A school of tropical triggerfish dances 20 feet away in 100 feet of visibility. Closer examination of the reef in shallow reveals brightly colored cardinal fish. You are in Mexican waters, to be sure, but getting here did not involve a long plane flight nor even a time-consuming border crossing. In fact, it was only a 90-minute boat ride, straight out of Mission Bay in San Diego, good old USA. No visas, no customs, but a different world just the same.
The Los Coronados are a small group of islands just south of the border. Although close to San Diego, they are just enough offshore to be bathed in very clear water. Coronado del Norte is the northernmost of these islands and the most visited. And probably the most dived site at this island is the Lobster Shack. The small cove is calm, protected, abundant with life. This is not just an easy dive site, it’s fantastic!
Something about the small cove seems to trap or attract small populations of tropical and semi-tropical fishes. This is the northernmost range of the finescale triggerfish. This blue-green disc-shaped fish propels itself casually about the reef, using just undulating rear dorsal and anal fins. Triggerfish are so named because of their unique dorsal fin that resembles the trigger of a gun. The fish will use this bony appendage to lock itself into a reef, making it impossible for a predator to remove. They are a somewhat shy fish, always keeping their distance when approached. Move in slowly and low and sit and wait. Within a few minutes the fish will relax and move in closer. If you move in too fast, they will simply move away or duck into the reef.
The triggerfish like to cruise over a moderately sloping boulder field that varies in depth from 15 to 45 feet deep. Although the boulder field makes up most of the bottom topography in the cove, there is a lot of other variety here. On the north end is a wall that drops sharply from shore to 60 feet or more. This is an excellent area for spotting nudibranchs. Currents are a bit stronger here, so use caution. On the south end the jumble of rock ashore continues outward underwater into a finger reef. Fish are abundant here with opaleyes, garibaldi, and rubberlip perch. Large groups of schooling bait fish move in and out in a ballet of beauty. Isolated boulders can be found out from this reef into as much as 80 feet of water. Between the finger reef and wall, and out from the boulder field is a wonderful sand flat that holds a fun wreck to explore.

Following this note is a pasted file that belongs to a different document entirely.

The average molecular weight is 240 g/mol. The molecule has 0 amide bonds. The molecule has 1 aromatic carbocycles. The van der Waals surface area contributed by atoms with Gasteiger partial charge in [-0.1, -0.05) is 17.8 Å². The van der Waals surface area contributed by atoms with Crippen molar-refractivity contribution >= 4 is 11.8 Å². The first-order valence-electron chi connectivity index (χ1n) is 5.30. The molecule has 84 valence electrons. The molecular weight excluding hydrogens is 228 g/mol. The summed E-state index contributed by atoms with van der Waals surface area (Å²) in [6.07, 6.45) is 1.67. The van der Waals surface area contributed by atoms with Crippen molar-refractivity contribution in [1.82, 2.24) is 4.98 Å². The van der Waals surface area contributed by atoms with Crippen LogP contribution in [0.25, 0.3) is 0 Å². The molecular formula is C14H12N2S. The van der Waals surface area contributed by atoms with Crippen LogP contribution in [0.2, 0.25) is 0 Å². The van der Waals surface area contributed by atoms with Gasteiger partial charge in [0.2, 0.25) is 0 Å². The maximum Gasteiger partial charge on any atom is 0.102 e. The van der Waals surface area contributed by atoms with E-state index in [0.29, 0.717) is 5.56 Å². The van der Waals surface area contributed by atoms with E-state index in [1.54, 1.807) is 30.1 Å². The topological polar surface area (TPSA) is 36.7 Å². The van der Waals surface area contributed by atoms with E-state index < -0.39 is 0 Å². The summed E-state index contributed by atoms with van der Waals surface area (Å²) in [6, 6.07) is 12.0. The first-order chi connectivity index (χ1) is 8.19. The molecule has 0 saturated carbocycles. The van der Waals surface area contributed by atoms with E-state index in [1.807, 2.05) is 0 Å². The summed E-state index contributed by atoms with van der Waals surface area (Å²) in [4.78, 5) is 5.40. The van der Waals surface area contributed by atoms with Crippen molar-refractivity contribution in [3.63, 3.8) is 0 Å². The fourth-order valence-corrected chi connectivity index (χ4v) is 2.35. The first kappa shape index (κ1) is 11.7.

A few years ago a large fiberglass cabin cruiser on autopilot at night slammed into the island. Its bottom torn away, the pleasure boat sank quickly into 65 feet of water. Sitting upright, the hulk is fairly easy to find, with much of its superstructure still a gleaming white on the bottom. Follow the rock promitory in the center of the cove straight out. The wreck is located only about 60 feet from the outer edge of the reef. Depending on the viz, you can hover off the sand flat in your search. But with usually very good visibility, the wreck is easy to find. It can often be spotted simply by swimming on the surface.
There is a fair amount of growth on the wreck, but the main attraction here is the fish. Lying close to the reef, fish life is readily exchanged between the two habitats. Garibaldi, blacksmith, and opaleye move in and out. You, too, can move in and out of the wreck easily. It is a small wreck but easy to explore and makes for excellent photography.
So just how did this site get the name “Lobster Shack”? Years ago, Mexican fishermen had a ramshackle shelter ashore. Little remains but the name sticks.
Few lobster remain as well. Some of traps dot the water, but in the reef only a few very small lobster can be found. No gringo hunting here, only Mexican nationals may hunt underwater here. Speafishing can be arranged, but the red tape is so complicated, and the laws change so often, most spearfishers don’t even bother. Nearly all of the dive charter operations out of San Diego have opted to skip on the paperwork nightmare and hunting is prohibited on most boats. Don’t worry, you’re not missing much. Occasionally, yellowtail move through the cove, and calico bass are big and fat, but little else.
In addition to the lobster, also hiding among the rocks are octopus, no doubt in pursuit of the lobster and moray eels, with octopus in mind for dinner. Isn’t the food chain great? It must be a healthy food chain because the moray eels seem to be exceptionally large.
Although you’ll have to look hard to spot the remains of the old fishing shack ashore, the returning elephant seals make their presence a bit more obvious with the barking. Look close among the rocks and you’ll spot the dark charcoal gray females. Males have yet to show up here, and may never, as this is a small rocky beach and male elephant seals take up A LOT of room. There is a permanent rookery on the middle island to the south.
The next time you feel the urge for an exotic dive trip to a foreign land, you need not head for the airport or block out a week. Just head for San Diego and hop on a boat to the Los Coronados for a fun dive that’s different and exciting.
Dive Spot At A Glance
Location: On the lee side of Coronado del Norte. GPS coordinates N32°26.550′, W117°.773′ (GPS for reference only, do not use for sole source of navigation)
Access: Boat only.
Skill Level: All inside cove.
Depths: 20 to 80 feet, but most diving 60 feet or less.
Visibility: Very good, averaging 50 feet, but often exceeds 70 feet.
Hunting: Prohibited for invertebrates. Spearfishing involves complicated red tape best avoided.
Photography: Good fish photography. Excellent wide-angle with clear water, beautiful fish, wrecks. Shoot macros of moray eels and other fish.
Hazards: Watch currents outside cove.